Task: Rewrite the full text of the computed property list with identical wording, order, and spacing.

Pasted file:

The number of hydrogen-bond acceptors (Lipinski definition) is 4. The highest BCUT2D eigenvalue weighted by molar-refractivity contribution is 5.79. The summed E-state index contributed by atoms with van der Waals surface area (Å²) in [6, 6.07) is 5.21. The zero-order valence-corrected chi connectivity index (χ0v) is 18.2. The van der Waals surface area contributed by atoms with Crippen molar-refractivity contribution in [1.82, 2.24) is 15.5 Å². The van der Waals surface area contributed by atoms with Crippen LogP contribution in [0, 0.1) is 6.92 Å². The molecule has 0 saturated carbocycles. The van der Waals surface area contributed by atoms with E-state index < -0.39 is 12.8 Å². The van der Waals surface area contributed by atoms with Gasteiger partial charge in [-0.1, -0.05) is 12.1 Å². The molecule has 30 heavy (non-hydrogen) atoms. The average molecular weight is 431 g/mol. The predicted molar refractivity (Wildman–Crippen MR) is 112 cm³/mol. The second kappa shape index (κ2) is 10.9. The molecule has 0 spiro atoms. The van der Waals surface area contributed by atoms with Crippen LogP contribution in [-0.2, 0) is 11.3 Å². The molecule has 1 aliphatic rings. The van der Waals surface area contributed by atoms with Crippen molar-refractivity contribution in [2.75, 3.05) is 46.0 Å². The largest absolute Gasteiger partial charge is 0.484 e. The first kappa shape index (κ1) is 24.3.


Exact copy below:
The number of hydrogen-bond acceptors (Lipinski definition) is 4. The highest BCUT2D eigenvalue weighted by molar-refractivity contribution is 5.79. The summed E-state index contributed by atoms with van der Waals surface area (Å²) in [6, 6.07) is 5.21. The zero-order valence-corrected chi connectivity index (χ0v) is 18.2. The van der Waals surface area contributed by atoms with Crippen molar-refractivity contribution in [1.82, 2.24) is 15.5 Å². The van der Waals surface area contributed by atoms with Crippen LogP contribution in [0, 0.1) is 6.92 Å². The molecule has 0 saturated carbocycles. The van der Waals surface area contributed by atoms with E-state index < -0.39 is 12.8 Å². The van der Waals surface area contributed by atoms with Gasteiger partial charge in [-0.1, -0.05) is 12.1 Å². The molecule has 30 heavy (non-hydrogen) atoms. The average molecular weight is 431 g/mol. The predicted molar refractivity (Wildman–Crippen MR) is 112 cm³/mol. The second kappa shape index (κ2) is 10.9. The molecule has 0 spiro atoms. The van der Waals surface area contributed by atoms with Crippen LogP contribution in [-0.2, 0) is 11.3 Å². The molecule has 1 aliphatic rings. The van der Waals surface area contributed by atoms with Crippen molar-refractivity contribution in [2.75, 3.05) is 46.0 Å². The largest absolute Gasteiger partial charge is 0.484 e. The first kappa shape index (κ1) is 24.3.